Covigo (now part of Motorola) is our company name for the former PhoneSpan, an e-business platform provider of next-generation transactional wireless applications and services for mobile devices. Coined from “co-,” “vigor,” and “go,” the Covigo name suggests working together to provide portable solutions. The compactness and crispness of the name also convey a sense of motion and speed, essential requirements for mobile applications.
Andavo is our name for the former eSpoke, a company that created the first digital communications services marketplace for the marketing and distribution of telecommunications and Internet services. From the Italian verb andare, “to go,” our new name suggests new developments and progress. By also suggesting “data” and “voice,” the name emphasizes the marketplace’s core offerings.
Created for the joint venture between Ariba (a Master-McNeil name) and Chevron, PetroCosm was the first global, independent Internet marketplace for buyers and suppliers in the energy industry. Our name, derived from “petro-” and “cosmos,” signifies the oil and gas industry, while also suggesting a big, important, unlimited new realm or destination.
The software from Vividence, formerly called Facilitas, enables companies to evaluate the effectiveness of their web sites, based on feedback from target customers. Our Vividence name and domain name are a composite of “vivid” and “evidence,” together suggesting discovery, revelation, and insight.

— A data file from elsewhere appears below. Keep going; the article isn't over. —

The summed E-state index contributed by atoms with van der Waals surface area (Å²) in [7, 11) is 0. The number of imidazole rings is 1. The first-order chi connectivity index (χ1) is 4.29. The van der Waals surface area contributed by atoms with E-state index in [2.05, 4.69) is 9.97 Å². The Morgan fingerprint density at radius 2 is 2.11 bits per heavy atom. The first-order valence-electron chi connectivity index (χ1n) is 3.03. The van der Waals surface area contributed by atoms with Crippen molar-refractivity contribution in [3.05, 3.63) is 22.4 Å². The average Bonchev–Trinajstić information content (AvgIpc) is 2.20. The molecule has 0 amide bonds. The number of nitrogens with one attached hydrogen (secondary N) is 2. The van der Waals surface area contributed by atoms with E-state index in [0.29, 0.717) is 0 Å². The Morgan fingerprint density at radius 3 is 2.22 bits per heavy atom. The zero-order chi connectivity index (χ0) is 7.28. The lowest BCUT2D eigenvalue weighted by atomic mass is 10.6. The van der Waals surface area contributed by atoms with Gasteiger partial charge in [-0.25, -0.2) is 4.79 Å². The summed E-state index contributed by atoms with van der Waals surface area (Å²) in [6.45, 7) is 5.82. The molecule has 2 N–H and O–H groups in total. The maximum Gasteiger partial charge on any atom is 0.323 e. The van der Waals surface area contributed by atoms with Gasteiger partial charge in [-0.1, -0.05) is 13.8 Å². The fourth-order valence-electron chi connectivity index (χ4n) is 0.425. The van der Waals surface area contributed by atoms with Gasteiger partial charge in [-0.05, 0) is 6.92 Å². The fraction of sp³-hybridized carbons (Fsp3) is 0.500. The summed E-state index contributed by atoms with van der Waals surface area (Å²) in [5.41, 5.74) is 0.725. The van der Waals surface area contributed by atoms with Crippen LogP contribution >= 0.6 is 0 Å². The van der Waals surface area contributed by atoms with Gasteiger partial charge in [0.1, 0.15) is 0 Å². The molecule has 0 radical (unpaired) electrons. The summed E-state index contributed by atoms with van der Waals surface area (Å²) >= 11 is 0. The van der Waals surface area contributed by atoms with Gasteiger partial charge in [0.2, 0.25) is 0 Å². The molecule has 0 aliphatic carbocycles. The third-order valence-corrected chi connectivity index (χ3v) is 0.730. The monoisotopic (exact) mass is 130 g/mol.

Centegy replaces the former Neteq company name. An Internet technology consulting firm, Centegy provides practical supply-chain solutions for mid-sized companies worldwide. Derived from “center” and “energy,” our new company name suggests balance, perspective, and vigor.
Master-McNeil created the company name FatSplash for the former Atlantic Duncans International (ADI), which provides outsourced e-mail and live-chat customer care for e-businesses. Highly trained “SplashExperts” are technologically “ahead of the curve” and adapt quickly to new technology developments. Largely arbitrary but embodying the cool, edgy, and somewhat random naming style so popular in its day (and one we resisted whenever possible), this name and domain were designed to be memorable and to help FatSplash stand out from its many competitors.
Comergent is our company name for the former Internet Commerce Connection, developers of Internet-based software solutions for channel network management. “Co-” suggests both “commerce” and “with” or “together,” while “merge” suggests the conjunction of network management functionality and users’ needs, enabling smooth information flow. In 2011 Comergent was acquired and became IBM’s Sterling Configure, Price, Quote.